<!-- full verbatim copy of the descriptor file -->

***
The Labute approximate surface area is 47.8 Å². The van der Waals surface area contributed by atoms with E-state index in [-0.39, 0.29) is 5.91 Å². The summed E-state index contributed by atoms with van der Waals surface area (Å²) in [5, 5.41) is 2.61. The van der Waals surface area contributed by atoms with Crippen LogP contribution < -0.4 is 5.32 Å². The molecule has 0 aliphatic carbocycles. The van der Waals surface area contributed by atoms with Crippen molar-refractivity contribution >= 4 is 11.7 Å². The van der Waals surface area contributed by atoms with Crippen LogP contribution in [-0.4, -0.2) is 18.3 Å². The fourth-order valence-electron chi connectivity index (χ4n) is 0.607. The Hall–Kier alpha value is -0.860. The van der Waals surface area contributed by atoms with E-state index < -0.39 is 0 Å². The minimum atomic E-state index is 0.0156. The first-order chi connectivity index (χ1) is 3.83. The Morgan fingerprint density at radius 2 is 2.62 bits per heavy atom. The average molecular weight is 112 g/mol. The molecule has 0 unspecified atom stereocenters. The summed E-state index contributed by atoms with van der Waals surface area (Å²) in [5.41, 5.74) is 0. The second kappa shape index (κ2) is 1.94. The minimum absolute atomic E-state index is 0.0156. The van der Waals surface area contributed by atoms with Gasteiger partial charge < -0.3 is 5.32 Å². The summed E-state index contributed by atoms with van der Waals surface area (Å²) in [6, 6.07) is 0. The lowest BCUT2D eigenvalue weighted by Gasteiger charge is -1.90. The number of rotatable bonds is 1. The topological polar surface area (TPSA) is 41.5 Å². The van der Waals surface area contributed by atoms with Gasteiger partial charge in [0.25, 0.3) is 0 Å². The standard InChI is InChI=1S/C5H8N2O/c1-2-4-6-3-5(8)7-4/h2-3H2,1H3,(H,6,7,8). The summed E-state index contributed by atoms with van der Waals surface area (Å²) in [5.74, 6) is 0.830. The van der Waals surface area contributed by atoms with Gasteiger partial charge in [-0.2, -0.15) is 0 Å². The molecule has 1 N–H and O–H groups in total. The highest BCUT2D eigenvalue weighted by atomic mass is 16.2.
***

The Labute approximate surface area is 47.8 Å². The van der Waals surface area contributed by atoms with E-state index in [-0.39, 0.29) is 5.91 Å². The summed E-state index contributed by atoms with van der Waals surface area (Å²) in [5, 5.41) is 2.61. The van der Waals surface area contributed by atoms with Crippen LogP contribution < -0.4 is 5.32 Å². The molecule has 0 aliphatic carbocycles. The van der Waals surface area contributed by atoms with Crippen molar-refractivity contribution >= 4 is 11.7 Å². The van der Waals surface area contributed by atoms with Crippen LogP contribution in [-0.4, -0.2) is 18.3 Å². The fourth-order valence-electron chi connectivity index (χ4n) is 0.607. The Hall–Kier alpha value is -0.860. The van der Waals surface area contributed by atoms with E-state index < -0.39 is 0 Å². The minimum atomic E-state index is 0.0156. The first-order chi connectivity index (χ1) is 3.83. The Morgan fingerprint density at radius 2 is 2.62 bits per heavy atom. The average molecular weight is 112 g/mol. The molecule has 0 unspecified atom stereocenters. The summed E-state index contributed by atoms with van der Waals surface area (Å²) in [5.41, 5.74) is 0. The second kappa shape index (κ2) is 1.94. The minimum absolute atomic E-state index is 0.0156. The van der Waals surface area contributed by atoms with Gasteiger partial charge < -0.3 is 5.32 Å². The summed E-state index contributed by atoms with van der Waals surface area (Å²) in [6, 6.07) is 0. The lowest BCUT2D eigenvalue weighted by Gasteiger charge is -1.90. The number of rotatable bonds is 1. The topological polar surface area (TPSA) is 41.5 Å². The van der Waals surface area contributed by atoms with Gasteiger partial charge in [0.25, 0.3) is 0 Å². The standard InChI is InChI=1S/C5H8N2O/c1-2-4-6-3-5(8)7-4/h2-3H2,1H3,(H,6,7,8). The summed E-state index contributed by atoms with van der Waals surface area (Å²) in [5.74, 6) is 0.830. The van der Waals surface area contributed by atoms with Gasteiger partial charge in [-0.2, -0.15) is 0 Å². The molecule has 1 N–H and O–H groups in total. The highest BCUT2D eigenvalue weighted by atomic mass is 16.2.